Why boards should think like activists
Board Effectiveness

Why boards should think like activists

After slowing for some of 2020 during the pandemic, activist investors are back. Many boards will benefit from asking themselves some of the questions activists would ask—before activists do.

As boards adjust to new norms following the events of the last year, thoughtful boards will understand that the new demands on them and the agility many discovered during the pandemic together present an opportunity to reassess themselves and senior leadership teams and make changes that might not have been possible before. Furthermore, if boards don’t undertake a reassessment themselves, activists may well see new opportunity. Following the pandemic-related downturn in activist activity of mid-2020, the first quarter of 2021 saw a second consecutive quarter of elevated global activity—53 new campaigns were initiated, which is in line with first-quarter 2020 levels.1

Boards that evaluate themselves and their organization’s executive leaders as activists might (and before the activists do), focus on the board’s specific purpose in strategic planning and implementation, and stay in touch with their other major shareholders have the best chance of providing stability as activist activity ramps up again.

Focus on the board’s strategic purpose

All boards benefit from ensuring their members are aligned, with a common purpose and shared goals in support of the company’s strategy. At a time when that strategy and its implementation may have changed much faster than most boards refresh themselves, such reflection can be particularly valuable. (For more on aligning board members, see “A board review that accelerates competitiveness.” For more on new approaches to board refreshment, see “Building the foundation for better board refreshment.”) Boards should start by making the time to assess their role in the context of today’s and, possibly more important, tomorrow’s environment, taking into account organizational purpose, pandemic recovery, and political volatility, among many other considerations. They should assess their own ability to mobilize, execute, and transform with agility—and their ability to support the leadership team in doing the same. If boards don’t step back and assess their purpose and strategy themselves, an activist may well force the conversation. Boards should also stay actively engaged and in communication with institutional or other major shareholders in order to ensure that their perspectives and needs are addressed.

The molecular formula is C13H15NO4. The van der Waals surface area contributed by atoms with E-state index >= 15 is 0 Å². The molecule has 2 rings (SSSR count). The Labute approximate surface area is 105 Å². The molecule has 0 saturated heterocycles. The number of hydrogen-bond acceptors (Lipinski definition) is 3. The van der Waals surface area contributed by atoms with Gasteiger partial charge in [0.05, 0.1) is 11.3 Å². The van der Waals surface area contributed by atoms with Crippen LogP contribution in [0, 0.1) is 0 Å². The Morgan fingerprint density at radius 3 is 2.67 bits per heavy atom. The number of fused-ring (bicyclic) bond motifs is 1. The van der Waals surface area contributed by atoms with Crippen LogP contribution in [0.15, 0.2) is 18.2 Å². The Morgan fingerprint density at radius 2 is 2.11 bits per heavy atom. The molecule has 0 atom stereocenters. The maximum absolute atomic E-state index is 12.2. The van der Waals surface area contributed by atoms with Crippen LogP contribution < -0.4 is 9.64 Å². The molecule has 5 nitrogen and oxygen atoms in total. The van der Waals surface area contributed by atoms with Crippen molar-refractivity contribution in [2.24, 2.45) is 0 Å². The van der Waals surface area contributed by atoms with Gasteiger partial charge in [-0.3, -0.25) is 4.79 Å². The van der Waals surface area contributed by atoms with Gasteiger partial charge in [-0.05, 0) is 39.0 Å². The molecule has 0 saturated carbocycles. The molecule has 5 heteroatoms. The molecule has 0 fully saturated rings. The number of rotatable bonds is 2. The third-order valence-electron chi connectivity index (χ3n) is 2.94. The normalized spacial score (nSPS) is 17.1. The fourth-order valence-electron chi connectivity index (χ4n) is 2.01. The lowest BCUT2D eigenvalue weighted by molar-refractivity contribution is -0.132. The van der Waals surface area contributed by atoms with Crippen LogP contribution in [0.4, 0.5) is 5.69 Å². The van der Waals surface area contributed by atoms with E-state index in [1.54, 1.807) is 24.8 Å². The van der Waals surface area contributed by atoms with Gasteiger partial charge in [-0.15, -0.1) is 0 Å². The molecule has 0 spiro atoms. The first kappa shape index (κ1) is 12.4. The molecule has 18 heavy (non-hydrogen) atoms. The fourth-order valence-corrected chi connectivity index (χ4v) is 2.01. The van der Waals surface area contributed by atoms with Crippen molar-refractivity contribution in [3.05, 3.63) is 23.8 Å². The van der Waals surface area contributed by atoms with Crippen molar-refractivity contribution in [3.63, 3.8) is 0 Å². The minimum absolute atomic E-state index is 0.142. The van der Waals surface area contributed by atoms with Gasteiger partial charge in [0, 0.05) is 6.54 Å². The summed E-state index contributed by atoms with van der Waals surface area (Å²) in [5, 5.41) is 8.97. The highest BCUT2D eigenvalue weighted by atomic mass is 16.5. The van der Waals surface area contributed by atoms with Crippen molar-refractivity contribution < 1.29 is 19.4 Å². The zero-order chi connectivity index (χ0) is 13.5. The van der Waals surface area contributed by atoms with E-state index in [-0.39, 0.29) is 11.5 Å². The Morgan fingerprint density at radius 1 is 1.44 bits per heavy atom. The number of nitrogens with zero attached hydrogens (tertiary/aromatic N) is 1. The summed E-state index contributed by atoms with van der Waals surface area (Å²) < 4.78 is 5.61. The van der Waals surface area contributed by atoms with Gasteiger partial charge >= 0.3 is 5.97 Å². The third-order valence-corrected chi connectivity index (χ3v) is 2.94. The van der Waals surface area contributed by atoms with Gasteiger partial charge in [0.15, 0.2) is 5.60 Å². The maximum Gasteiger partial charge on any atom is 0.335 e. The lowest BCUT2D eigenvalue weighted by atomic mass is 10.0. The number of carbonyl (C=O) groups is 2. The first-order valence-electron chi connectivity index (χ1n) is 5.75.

Ensure the board has the right mix of competencies

Even the most well-managed organizations may well have—and need to understand—weak spots in their leadership, some of which may have been exacerbated by the events of 2020. As the remit for boards continues to grow, so do the expectations of the board’s agenda and dynamics, composition, and capabilities. Boards should review their status, capabilities, and refreshment processes regularly to help ensure they are as strong as possible since, again, activists may otherwise force changes. (For more on the challenges facing boards and how they can meet them, see Future-Proofing Your Board.)

Boards should review their status, capabilities, and refreshment processes regularly to help ensure they are as strong as possible since, again, activists may otherwise force changes.

Review the board’s agenda and dynamics